7. Aaron – I personally would find it hugely flattering if a man brought up work with me at church (which probably has a lot to do with the uneven power dynamic inherent to church).

    I’d say that the danger, and this is true of networking overall not just man—>woman, is being too forward. Have a decent relationship before you ask for favors. So conversation number one should be asking the other person about their work and also asking about other things in their life as well. Conversation two is a come-back question or two about work with then more development of the personal relationship. Then third conversation is soliciting advice, “I was thinking about approaching XYZ and I know you have contacts there. What do you think about that?”

  8. nobody, really says:

    I’d add that if you serve with Young Men, Young Women, Activity Days, or Scouts, the opportunities abound to have professionals talk to the youth about careers. The questions you’d ask a professional person about their career are pretty close to the questions you’d ask in front of the youth.

    And a hearty So Say We All on the Important Disclaimer. If I was in charge of the church, I’d add “Do you support or participate in any groups that rely on recruiting salespeople for your MLM downline?” to the recommend interview. I’m still torn on whether to put it with “Are you honest?” or “Do you support or advocate any splinter groups?” It might belong with both.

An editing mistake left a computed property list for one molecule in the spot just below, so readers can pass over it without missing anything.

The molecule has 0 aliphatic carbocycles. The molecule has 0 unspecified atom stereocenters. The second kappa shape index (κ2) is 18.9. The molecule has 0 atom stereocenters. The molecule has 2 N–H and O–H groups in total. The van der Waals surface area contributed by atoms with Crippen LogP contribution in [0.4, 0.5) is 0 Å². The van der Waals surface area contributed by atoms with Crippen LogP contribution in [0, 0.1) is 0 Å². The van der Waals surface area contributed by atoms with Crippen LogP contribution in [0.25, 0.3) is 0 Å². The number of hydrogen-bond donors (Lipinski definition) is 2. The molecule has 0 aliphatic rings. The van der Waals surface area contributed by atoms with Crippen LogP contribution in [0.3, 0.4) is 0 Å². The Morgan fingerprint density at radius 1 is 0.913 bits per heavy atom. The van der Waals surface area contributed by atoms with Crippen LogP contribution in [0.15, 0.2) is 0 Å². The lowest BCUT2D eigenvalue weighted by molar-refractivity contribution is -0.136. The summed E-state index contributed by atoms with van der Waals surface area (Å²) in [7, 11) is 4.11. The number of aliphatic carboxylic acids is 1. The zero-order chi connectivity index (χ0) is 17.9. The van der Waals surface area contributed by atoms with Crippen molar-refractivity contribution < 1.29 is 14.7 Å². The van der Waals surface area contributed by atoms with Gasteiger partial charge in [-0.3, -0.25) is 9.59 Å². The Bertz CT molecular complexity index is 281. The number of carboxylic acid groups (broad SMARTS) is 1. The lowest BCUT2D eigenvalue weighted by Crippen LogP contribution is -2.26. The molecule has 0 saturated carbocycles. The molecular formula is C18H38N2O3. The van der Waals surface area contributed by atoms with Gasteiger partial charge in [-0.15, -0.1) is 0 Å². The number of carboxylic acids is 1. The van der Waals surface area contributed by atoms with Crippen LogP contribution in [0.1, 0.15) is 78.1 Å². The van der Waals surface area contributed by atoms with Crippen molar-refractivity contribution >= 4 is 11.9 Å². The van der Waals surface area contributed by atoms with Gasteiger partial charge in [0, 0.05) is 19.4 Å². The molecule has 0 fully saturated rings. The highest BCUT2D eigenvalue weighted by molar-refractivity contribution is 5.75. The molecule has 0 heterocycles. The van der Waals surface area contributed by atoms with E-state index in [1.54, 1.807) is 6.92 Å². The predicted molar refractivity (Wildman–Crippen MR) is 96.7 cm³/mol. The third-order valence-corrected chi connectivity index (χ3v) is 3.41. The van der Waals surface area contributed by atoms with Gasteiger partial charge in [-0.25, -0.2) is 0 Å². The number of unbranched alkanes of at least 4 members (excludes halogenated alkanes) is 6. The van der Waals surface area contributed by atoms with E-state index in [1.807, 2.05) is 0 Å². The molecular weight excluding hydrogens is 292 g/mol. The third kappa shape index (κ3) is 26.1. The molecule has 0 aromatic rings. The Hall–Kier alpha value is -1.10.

9. We’d loose a bishopric member and a good portion of the primary presidency if those were added to the TR interview… (Not that I disagree with you in any way.)

  10. Thanks ReTx: Good advice. I certainly need to work on building a relationship there without the unfortunate side effect of seeming creepy or inappropriate. I think context and outreach outside of church are going to be key for me on that and certainly follow-up. We are in completely different fields but one sister in particular is very successful at managing a team for a large company, a situation I may find myself in soon (hopefully).

  11. I personally would find it weird to talk with people about their work in a “seeking for mentorship way.” I would probably choose to ask general questions, and if after a couple of minutes it seemed to go into a productive direction, frankly ask if they are OK with continuing the conversation as is (taking up a lot of time), or if they would be open to meeting or something for a networking opportunity. Having said that, I did just this when I found a physics major who had graduated from BYU in the last 5 years (and needed info about girls as science majors at BYU), and so we talked extensively. I have found some men look at me like I have 3 heads, when I talk knowledgeably about something. But it is often a more interesting discussion over there. I tend to cross over frequently.